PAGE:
Information Sciences, vol. 321, Elsevier, pp. 205 - 223, 07/2015. DOI (I.F.: 3.364)
Wireless sensor networks (WSNs) are continually exposed to many types of attacks. Among these, the attacks targeted at the base station are the most devastating ones since this essential device processes and analyses all traffic generated in the network. Moreover, this feature can be exploited by a passive adversary to determine its location based on traffic analysis. This receiver-location privacy problem can be reduced by altering the traffic pattern of the network but the adversary may still be able to reach the base station if he gains access to the routing tables of a number of sensor nodes. In this paper we present HISP-NC (Homogenous Injection for Sink Privacy with Node Compromise protection), a receiver-location privacy solution that consists of two complementary schemes which protect the location of the base station in the presence of traffic analysis and node compromise attacks. The HISP-NC data transmission protocol prevents traffic analysis by probabilistically hiding the flow of real traffic with moderate amounts of fake traffic. Moreover, HISP-NC includes a perturbation mechanism that modifies the routing tables of the nodes to introduce some level of uncertainty in attackers capable of retrieving the routing information from the nodes. Our scheme is validated both analytically and experimentally through extensive simulations.
Foundations of Security Analysis and Design VII, vol. 8604, no. LNCS, Springer, pp. 244-282, 2014. DOI
Privacy preservation is gaining popularity in Wireless Sensor Network (WSNs) due to its adoption in everyday scenarios. There are a number of research papers in this area many of which concentrate on the location privacy problem. In this paper we review and categorise these solutions based on the information available to the adversary and his capabilities. But first we analyse whether traditional anonymous communication systems conform to the original requirements of location privacy in sensor networks. Finally, we present and discuss a number of challenges and future trends that demand further attention from the research community.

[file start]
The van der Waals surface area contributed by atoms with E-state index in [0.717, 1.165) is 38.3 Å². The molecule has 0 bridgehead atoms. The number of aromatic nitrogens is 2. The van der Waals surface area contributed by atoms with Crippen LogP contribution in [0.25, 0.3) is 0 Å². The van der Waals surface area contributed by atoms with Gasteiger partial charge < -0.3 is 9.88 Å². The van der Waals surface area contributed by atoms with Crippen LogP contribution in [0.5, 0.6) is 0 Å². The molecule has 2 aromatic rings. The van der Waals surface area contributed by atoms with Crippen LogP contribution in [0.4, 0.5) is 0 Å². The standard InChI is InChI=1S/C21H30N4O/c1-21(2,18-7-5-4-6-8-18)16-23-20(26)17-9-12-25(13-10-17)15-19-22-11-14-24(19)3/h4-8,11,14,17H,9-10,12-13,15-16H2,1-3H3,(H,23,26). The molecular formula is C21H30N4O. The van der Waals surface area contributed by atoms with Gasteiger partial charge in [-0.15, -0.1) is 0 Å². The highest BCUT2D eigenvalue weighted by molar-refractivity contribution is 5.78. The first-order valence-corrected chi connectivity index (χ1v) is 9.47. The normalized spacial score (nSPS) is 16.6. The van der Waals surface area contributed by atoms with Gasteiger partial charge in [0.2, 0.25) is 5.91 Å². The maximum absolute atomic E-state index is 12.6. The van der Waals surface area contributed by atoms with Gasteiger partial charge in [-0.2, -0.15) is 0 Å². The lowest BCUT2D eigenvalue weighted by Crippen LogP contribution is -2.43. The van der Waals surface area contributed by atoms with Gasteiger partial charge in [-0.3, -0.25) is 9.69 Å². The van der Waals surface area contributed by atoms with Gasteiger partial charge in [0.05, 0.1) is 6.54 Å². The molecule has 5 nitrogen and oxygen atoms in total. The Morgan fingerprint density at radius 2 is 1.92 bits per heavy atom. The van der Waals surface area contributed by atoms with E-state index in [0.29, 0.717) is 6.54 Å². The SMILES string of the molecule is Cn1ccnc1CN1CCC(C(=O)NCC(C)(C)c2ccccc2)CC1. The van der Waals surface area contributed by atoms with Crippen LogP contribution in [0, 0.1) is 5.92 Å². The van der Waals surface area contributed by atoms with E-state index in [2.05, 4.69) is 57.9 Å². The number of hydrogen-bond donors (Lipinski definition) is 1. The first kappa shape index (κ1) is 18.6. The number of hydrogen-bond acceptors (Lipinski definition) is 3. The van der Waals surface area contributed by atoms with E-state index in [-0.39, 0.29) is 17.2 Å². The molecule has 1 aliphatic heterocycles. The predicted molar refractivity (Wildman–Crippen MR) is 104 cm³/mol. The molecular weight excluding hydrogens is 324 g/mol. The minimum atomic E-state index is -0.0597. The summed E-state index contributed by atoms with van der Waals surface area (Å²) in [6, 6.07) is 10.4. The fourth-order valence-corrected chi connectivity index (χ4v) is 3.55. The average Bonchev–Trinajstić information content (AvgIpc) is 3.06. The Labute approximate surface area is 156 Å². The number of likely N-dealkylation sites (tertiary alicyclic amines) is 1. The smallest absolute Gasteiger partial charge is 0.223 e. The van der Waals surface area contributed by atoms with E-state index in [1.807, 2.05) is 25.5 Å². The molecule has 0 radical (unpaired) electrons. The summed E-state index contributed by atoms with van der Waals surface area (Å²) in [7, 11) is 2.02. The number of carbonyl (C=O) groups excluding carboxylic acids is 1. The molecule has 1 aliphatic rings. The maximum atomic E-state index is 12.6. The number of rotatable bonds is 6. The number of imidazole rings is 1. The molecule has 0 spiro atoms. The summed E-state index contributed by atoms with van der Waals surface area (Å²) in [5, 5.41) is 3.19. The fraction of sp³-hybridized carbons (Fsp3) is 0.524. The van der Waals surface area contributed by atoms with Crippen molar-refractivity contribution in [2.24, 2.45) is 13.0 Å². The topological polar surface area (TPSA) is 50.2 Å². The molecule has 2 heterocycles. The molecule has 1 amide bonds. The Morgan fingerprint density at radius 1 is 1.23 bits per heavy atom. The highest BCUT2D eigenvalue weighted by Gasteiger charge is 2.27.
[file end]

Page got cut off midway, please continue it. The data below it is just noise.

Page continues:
Information Security Practice and Experience (ISPEC 2014), vol. 8434, Springer, pp. 15-27, 05/2014. DOI
Wireless sensor networks (WSNs) are exposed to many different types of attacks. Among these, the most devastating attack is to compromise or destroy the base station since all communications are addressed exclusively to it. Moreover, this feature can be exploited by a passive adversary to determine the location of this critical device. This receiver-location privacy problem can be reduced by hindering traffic analysis but the adversary may still obtain location information by capturing a subset of sensor nodes in the field. This paper addresses, for the first time, these two problems together in a single solution
IEEE Systems Journal, vol. 7, no. 2, IEEE Systems Council, pp. 298 - 310, Jun 2013. DOI (I.F.: 1.746)
Anonymous communication systems have been extensively studied by the research community to prevent the disclosure of sensitive information from the analysis of individuals’ traffic patterns. Many remarkable solutions have been developed in this area, most of which have proven to be effective in the protection of user privacy against different types of attacks. Recently, the privacy preservation problem has also been considered in the realm of wireless sensor networks (WSNs) due to their imminent adoption in real-world scenarios. A special challenge that arises from the analysis of the flow of sensor nodes’ communications is the location privacy problem. In this work we concentrate on analyzing the suitability of traditional anonymous communication systems originally designed for the Internet to the original scenario of sensor networks. The results show that, in most cases, traditional solutions do not provide the adequate protection means for the particular problem of location privacy, while other solutions are too resource-consuming for the restricted capabilities of sensor nodes.
The Computer Journal, vol. 54, Oxford University Press, pp. 1603-1615, Sept 2011. DOI (I.F.: 0.785)
The source-location privacy problem in Wireless Sensor Networks has been traditionally tackled by the creation of random routes for every packet transmitted from the source nodes to the base station. These schemes provide a considerable protection level at a high cost in terms of message delivery time and energy consumption. This overhead is due to the fact that the data routing process is done in a blind way, without knowledge about the location of the attacker. In this work we propose the Context-Aware Location Privacy (CALP) approach, which takes advantage of the ability of sensor nodes to perceive the presence of a mobile adversary in their vicinity in order to transmit data packets in a more energy-efficient and privacy-preserving manner. In particular, we apply the concepts of CALP to the development of a shortest-path CALP routing algorithm. A permissive and a strict version of the protocol are studied for different adversarial models and the proposed schemes are evaluated through simulation experiments in terms of privacy protection and energy consumption. Finally, we present the conclusions of the paper as well as possible extensions of this work.